Since March 1, twisters and high water have killed 59 people in West Virginia, Indiana, Ohio, Kentucky and Tennessee. As the Ohio River recedes in the Tristate, it is rising in parts of Kentucky, Indiana and southern Illinois. Here is a regional look at flooding developments:
Along the Ohio River shoreline, government workers, residents and business owners began the depressing task of sorting out ruined property and washing away the river's mud and trash.
At least 1,150 homes remain without gas, and 1,800 are without electricity.
The Ohio Department of Transportation reports 12 sites on state highways remain closed.
The dangerous crest of the Ohio River moved toward the farming communities of western Kentucky on Monday.
Paducah, the next-largest city expecting the crest, is protected by a floodwall. The river is expected to reach its highest point there Friday. Seventy homes have been evacuated. ''It's up on the wall some places 2 feet,'' said Van Newberry, a county engineer. ''If we didn't have that wall, you'd have 1 to 2 feet of water probably all the way to 10th Street.''
Authorities in Owen County, north of Lexington, freed the bodies of a couple from the car in which they drowned last weekend. Allen and Marilyn Wilson were swept off a highway by the raging Kentucky River.
Officials estimated that damage in Louisville's Jefferson County was $100 million and said that may rise. Across Kentucky, estimated losses are at least $250 million and 75,000 homes damaged.
The crest of the Ohio River, at its highest level in 33 years, headed for Evansville, the biggest city affected by flooding since Louisville last week. City workers have checked the 25-mile levee eight times daily for leaks and to measure the river's depth. They had found only one minor leak by Monday.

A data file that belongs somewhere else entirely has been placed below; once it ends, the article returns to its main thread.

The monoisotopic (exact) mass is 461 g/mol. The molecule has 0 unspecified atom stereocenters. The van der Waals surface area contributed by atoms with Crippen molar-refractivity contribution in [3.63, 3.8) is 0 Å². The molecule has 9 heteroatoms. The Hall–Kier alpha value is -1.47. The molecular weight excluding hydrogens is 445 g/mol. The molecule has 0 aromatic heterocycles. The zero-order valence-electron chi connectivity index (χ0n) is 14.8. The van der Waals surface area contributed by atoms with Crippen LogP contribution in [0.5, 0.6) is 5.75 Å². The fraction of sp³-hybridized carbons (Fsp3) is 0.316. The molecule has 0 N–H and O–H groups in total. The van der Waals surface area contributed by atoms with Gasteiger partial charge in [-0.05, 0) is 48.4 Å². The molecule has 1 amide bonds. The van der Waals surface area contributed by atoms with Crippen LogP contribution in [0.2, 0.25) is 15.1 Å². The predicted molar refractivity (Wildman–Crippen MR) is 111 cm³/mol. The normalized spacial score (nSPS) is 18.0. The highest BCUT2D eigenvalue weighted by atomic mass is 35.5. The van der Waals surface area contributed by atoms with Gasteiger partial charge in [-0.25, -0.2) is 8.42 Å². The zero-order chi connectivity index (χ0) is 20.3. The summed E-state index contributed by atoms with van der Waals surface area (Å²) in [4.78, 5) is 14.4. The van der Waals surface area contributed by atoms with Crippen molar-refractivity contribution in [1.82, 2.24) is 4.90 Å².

Authorities in Hanover Beach, north of Louisville, began 24-hour patrols amid reports of scattered looting by people using boats to reach evacuated homes. State police also patrolled Grandview, east of Evansville.
Emergency workers kept one eye on the Ohio River and the other on southern Illinois' smaller waterways, one day after the fast-rising Saline River washed away trailers and flooded homes in the tiny community of Saline Landing. About 34 homes were inundated as rain and Ohio River backup washed at least one trailer from its moorings and left other homes covered by water. The Saline - south of Old Shawneetown - is one of several smaller waterways that feed into the Ohio in southern Illinois.
Volunteers and emergency crews used sandbags to plug holes in the main levee at Old Shawneetown, where the Ohio had risen nearly 2 feet and is expected to crest at 53.8 feet Friday morning.
About 150 southern Illinois families have been displaced by flooding, according to the Illinois Emergency Management Agency.
The American Red Cross has opened shelters in Metropolis and Shawneetown, and arrived in Elizabethtown on Monday. The agency's Chicago office also began staffing a hot line for Illinois residents seeking flood relief.
Officials continued to survey the damage: Three dead in floods; 16 counties declared federal disaster areas; at least 4,290 homes, 380 businesses, 80 schools and churches damaged. No damage estimate.